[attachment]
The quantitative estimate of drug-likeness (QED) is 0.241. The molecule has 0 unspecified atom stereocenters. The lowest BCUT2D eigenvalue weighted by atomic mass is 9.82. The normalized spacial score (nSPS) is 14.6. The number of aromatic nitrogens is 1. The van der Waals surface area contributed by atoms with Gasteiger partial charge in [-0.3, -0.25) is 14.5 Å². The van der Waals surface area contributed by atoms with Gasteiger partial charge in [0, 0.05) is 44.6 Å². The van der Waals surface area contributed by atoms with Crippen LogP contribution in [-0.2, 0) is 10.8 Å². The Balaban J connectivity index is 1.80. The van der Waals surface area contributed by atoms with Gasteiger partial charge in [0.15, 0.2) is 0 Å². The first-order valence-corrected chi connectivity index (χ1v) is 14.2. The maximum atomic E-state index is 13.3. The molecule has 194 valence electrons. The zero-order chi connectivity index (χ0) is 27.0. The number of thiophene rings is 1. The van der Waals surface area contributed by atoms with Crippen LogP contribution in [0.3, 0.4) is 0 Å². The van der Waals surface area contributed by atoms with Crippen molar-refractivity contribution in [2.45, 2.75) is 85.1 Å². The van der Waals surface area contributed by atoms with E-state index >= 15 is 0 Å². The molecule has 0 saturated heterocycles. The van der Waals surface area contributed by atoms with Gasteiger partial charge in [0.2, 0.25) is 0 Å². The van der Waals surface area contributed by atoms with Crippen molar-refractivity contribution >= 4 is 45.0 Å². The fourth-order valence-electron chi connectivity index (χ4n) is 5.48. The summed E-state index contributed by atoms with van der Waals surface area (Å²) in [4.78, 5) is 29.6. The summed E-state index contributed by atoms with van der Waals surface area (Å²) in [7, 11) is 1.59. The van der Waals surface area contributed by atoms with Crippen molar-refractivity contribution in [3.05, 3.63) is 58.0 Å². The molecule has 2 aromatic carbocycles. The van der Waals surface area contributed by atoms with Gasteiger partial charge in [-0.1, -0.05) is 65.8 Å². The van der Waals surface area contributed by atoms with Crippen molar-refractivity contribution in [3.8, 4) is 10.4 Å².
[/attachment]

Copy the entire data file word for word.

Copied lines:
The quantitative estimate of drug-likeness (QED) is 0.241. The molecule has 0 unspecified atom stereocenters. The lowest BCUT2D eigenvalue weighted by atomic mass is 9.82. The normalized spacial score (nSPS) is 14.6. The number of aromatic nitrogens is 1. The van der Waals surface area contributed by atoms with Gasteiger partial charge in [-0.3, -0.25) is 14.5 Å². The van der Waals surface area contributed by atoms with Gasteiger partial charge in [0, 0.05) is 44.6 Å². The van der Waals surface area contributed by atoms with Crippen LogP contribution in [-0.2, 0) is 10.8 Å². The Balaban J connectivity index is 1.80. The van der Waals surface area contributed by atoms with Gasteiger partial charge in [0.15, 0.2) is 0 Å². The first-order valence-corrected chi connectivity index (χ1v) is 14.2. The maximum atomic E-state index is 13.3. The molecule has 194 valence electrons. The zero-order chi connectivity index (χ0) is 27.0. The number of thiophene rings is 1. The van der Waals surface area contributed by atoms with Crippen LogP contribution in [0.3, 0.4) is 0 Å². The van der Waals surface area contributed by atoms with Crippen molar-refractivity contribution in [2.45, 2.75) is 85.1 Å². The van der Waals surface area contributed by atoms with E-state index >= 15 is 0 Å². The molecule has 0 saturated heterocycles. The van der Waals surface area contributed by atoms with Gasteiger partial charge in [0.2, 0.25) is 0 Å². The van der Waals surface area contributed by atoms with Crippen molar-refractivity contribution >= 4 is 45.0 Å². The fourth-order valence-electron chi connectivity index (χ4n) is 5.48. The summed E-state index contributed by atoms with van der Waals surface area (Å²) in [4.78, 5) is 29.6. The summed E-state index contributed by atoms with van der Waals surface area (Å²) in [7, 11) is 1.59. The van der Waals surface area contributed by atoms with Crippen molar-refractivity contribution in [3.05, 3.63) is 58.0 Å². The molecule has 2 aromatic carbocycles. The van der Waals surface area contributed by atoms with Gasteiger partial charge in [-0.1, -0.05) is 65.8 Å². The van der Waals surface area contributed by atoms with Crippen molar-refractivity contribution in [3.8, 4) is 10.4 Å².